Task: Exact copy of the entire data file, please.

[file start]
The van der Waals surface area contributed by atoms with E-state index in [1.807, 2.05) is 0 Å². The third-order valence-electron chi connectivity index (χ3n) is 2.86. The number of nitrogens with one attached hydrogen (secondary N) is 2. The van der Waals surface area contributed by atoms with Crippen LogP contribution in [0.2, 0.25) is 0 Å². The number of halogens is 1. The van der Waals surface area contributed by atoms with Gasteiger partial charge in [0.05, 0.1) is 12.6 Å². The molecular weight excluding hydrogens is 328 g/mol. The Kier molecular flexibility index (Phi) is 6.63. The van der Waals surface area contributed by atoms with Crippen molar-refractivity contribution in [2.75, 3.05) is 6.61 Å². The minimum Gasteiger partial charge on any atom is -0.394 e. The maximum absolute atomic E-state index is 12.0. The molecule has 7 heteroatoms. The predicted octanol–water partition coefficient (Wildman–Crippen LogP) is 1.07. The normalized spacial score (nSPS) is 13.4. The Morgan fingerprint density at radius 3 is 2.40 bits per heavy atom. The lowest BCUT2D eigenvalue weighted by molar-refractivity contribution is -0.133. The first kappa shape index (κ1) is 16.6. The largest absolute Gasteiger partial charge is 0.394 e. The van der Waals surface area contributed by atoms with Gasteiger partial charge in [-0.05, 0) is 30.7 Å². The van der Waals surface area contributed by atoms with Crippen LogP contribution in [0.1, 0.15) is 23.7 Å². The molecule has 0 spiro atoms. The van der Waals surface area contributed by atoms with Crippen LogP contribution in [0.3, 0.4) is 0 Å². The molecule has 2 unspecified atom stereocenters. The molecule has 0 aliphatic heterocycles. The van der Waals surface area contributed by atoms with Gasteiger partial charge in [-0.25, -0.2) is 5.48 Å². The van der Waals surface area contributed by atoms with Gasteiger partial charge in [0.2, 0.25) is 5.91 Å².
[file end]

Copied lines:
The van der Waals surface area contributed by atoms with E-state index in [1.807, 2.05) is 0 Å². The third-order valence-electron chi connectivity index (χ3n) is 2.86. The number of nitrogens with one attached hydrogen (secondary N) is 2. The van der Waals surface area contributed by atoms with Crippen LogP contribution in [0.2, 0.25) is 0 Å². The number of halogens is 1. The van der Waals surface area contributed by atoms with Gasteiger partial charge in [0.05, 0.1) is 12.6 Å². The molecular weight excluding hydrogens is 328 g/mol. The Kier molecular flexibility index (Phi) is 6.63. The van der Waals surface area contributed by atoms with Crippen molar-refractivity contribution in [2.75, 3.05) is 6.61 Å². The minimum Gasteiger partial charge on any atom is -0.394 e. The maximum absolute atomic E-state index is 12.0. The molecule has 7 heteroatoms. The predicted octanol–water partition coefficient (Wildman–Crippen LogP) is 1.07. The normalized spacial score (nSPS) is 13.4. The Morgan fingerprint density at radius 3 is 2.40 bits per heavy atom. The lowest BCUT2D eigenvalue weighted by molar-refractivity contribution is -0.133. The first kappa shape index (κ1) is 16.6. The largest absolute Gasteiger partial charge is 0.394 e. The van der Waals surface area contributed by atoms with Gasteiger partial charge in [-0.05, 0) is 30.7 Å². The van der Waals surface area contributed by atoms with Crippen LogP contribution in [0.1, 0.15) is 23.7 Å². The molecule has 0 spiro atoms. The van der Waals surface area contributed by atoms with Crippen LogP contribution in [0.3, 0.4) is 0 Å². The molecule has 2 unspecified atom stereocenters. The molecule has 0 aliphatic heterocycles. The van der Waals surface area contributed by atoms with Gasteiger partial charge in [-0.25, -0.2) is 5.48 Å². The van der Waals surface area contributed by atoms with Gasteiger partial charge in [0.2, 0.25) is 5.91 Å².